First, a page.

It’s a ritualistic process that subconsciously declares to your brain that a mission has begun.

If nothing else, boredom will eventually set in and you’ll start to write simply to set yourself free and salvage your social life.

(Hypocrisy-prevention note: the author of this article seldom actually follows the above tip. He knows he should, it helps when he does, and he really wants to do better at it. Honest.)


Okay, so you’ve started, started again, stopped, decided it was rubbish, given yourself a lecture, you’re still nowhere, and the ticking of the clock is beginning to sound like a war-drum growing ever nearer. If you really don’t feel you can write right now, spend some time doing research.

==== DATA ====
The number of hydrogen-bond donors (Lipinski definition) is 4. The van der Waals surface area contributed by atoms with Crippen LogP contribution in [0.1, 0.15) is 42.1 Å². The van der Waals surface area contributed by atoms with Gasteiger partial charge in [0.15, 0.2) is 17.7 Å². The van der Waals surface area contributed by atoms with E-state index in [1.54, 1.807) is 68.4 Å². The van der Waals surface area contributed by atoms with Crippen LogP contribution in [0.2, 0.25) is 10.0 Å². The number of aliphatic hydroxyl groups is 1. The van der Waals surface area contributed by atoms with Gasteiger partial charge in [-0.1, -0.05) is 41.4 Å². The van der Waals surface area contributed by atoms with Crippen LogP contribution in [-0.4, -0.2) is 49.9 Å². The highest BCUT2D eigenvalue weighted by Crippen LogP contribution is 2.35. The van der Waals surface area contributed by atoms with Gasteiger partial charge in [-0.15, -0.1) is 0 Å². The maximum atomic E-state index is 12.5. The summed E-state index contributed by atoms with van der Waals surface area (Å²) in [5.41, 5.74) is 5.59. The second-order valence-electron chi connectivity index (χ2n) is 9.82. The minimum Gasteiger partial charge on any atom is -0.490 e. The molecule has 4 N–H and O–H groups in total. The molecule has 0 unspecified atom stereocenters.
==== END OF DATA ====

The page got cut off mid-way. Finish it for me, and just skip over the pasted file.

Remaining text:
Google some articles and trawl some sites dealing with similar subject matter to what you’re after. Read things that are relevant to your topic. Writing is really just recorded thinking. If you haven’t got anything good to record, go listen to some records. A loose metaphor, sure, but you get the idea…

Silver-bullet points.

My big brother, who is one of those financially savvy, generally organized people who tend to have all their ducks perpetually aligned, likes to say, “Failing to plan is planning to fail.” Silly, I know, but it’s true. When the prosaic bouquets are not blooming at 1000 words per minute, start with some simple structure.

What are the points you’d like to make? In what order would you like to make them? Shuffle them around until you’re happy, stick the intro (and what you’d more-or-less like to cover with it) and the outro (and the general point you’d like to leave your readers with) at the beginning and end respectively… behold! A plan!